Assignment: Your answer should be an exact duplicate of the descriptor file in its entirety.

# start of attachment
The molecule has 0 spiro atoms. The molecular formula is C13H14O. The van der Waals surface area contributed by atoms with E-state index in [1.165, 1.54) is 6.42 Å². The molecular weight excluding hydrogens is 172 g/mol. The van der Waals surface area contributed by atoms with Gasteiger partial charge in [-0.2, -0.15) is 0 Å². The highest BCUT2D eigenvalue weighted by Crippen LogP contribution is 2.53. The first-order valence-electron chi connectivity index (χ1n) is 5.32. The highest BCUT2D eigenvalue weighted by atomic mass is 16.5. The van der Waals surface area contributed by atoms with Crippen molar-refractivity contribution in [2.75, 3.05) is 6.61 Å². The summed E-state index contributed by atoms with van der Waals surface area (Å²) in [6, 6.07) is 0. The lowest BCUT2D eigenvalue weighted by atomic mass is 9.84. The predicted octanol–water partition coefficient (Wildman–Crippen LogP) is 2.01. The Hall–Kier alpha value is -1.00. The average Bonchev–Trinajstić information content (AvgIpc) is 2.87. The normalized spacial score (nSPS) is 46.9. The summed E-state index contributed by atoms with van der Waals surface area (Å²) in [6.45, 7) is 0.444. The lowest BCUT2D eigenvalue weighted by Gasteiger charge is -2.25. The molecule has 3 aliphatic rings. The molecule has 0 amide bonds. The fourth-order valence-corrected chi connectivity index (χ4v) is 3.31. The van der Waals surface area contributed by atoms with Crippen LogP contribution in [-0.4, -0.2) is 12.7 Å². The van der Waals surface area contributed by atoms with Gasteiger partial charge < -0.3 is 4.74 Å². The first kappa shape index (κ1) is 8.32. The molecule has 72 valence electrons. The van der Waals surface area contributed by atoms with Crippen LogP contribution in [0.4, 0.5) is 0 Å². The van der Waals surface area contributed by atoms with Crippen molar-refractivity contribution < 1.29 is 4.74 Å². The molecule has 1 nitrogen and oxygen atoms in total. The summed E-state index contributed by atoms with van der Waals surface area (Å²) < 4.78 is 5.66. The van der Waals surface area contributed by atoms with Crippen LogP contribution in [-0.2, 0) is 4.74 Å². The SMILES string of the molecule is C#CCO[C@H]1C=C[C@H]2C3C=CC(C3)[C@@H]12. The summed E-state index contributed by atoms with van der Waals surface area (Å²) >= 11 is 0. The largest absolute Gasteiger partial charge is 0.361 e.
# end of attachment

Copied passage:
The molecule has 0 spiro atoms. The molecular formula is C13H14O. The van der Waals surface area contributed by atoms with E-state index in [1.165, 1.54) is 6.42 Å². The molecular weight excluding hydrogens is 172 g/mol. The van der Waals surface area contributed by atoms with Gasteiger partial charge in [-0.2, -0.15) is 0 Å². The highest BCUT2D eigenvalue weighted by Crippen LogP contribution is 2.53. The first-order valence-electron chi connectivity index (χ1n) is 5.32. The highest BCUT2D eigenvalue weighted by atomic mass is 16.5. The van der Waals surface area contributed by atoms with Crippen molar-refractivity contribution in [2.75, 3.05) is 6.61 Å². The summed E-state index contributed by atoms with van der Waals surface area (Å²) in [6, 6.07) is 0. The lowest BCUT2D eigenvalue weighted by atomic mass is 9.84. The predicted octanol–water partition coefficient (Wildman–Crippen LogP) is 2.01. The Hall–Kier alpha value is -1.00. The average Bonchev–Trinajstić information content (AvgIpc) is 2.87. The normalized spacial score (nSPS) is 46.9. The summed E-state index contributed by atoms with van der Waals surface area (Å²) in [6.45, 7) is 0.444. The lowest BCUT2D eigenvalue weighted by Gasteiger charge is -2.25. The molecule has 3 aliphatic rings. The molecule has 0 amide bonds. The fourth-order valence-corrected chi connectivity index (χ4v) is 3.31. The van der Waals surface area contributed by atoms with Crippen LogP contribution in [-0.4, -0.2) is 12.7 Å². The van der Waals surface area contributed by atoms with Gasteiger partial charge < -0.3 is 4.74 Å². The first kappa shape index (κ1) is 8.32. The molecule has 72 valence electrons. The van der Waals surface area contributed by atoms with Crippen LogP contribution in [0.4, 0.5) is 0 Å². The van der Waals surface area contributed by atoms with Crippen molar-refractivity contribution < 1.29 is 4.74 Å². The molecule has 1 nitrogen and oxygen atoms in total. The summed E-state index contributed by atoms with van der Waals surface area (Å²) < 4.78 is 5.66. The van der Waals surface area contributed by atoms with Crippen LogP contribution in [-0.2, 0) is 4.74 Å². The SMILES string of the molecule is C#CCO[C@H]1C=C[C@H]2C3C=CC(C3)[C@@H]12. The summed E-state index contributed by atoms with van der Waals surface area (Å²) >= 11 is 0. The largest absolute Gasteiger partial charge is 0.361 e.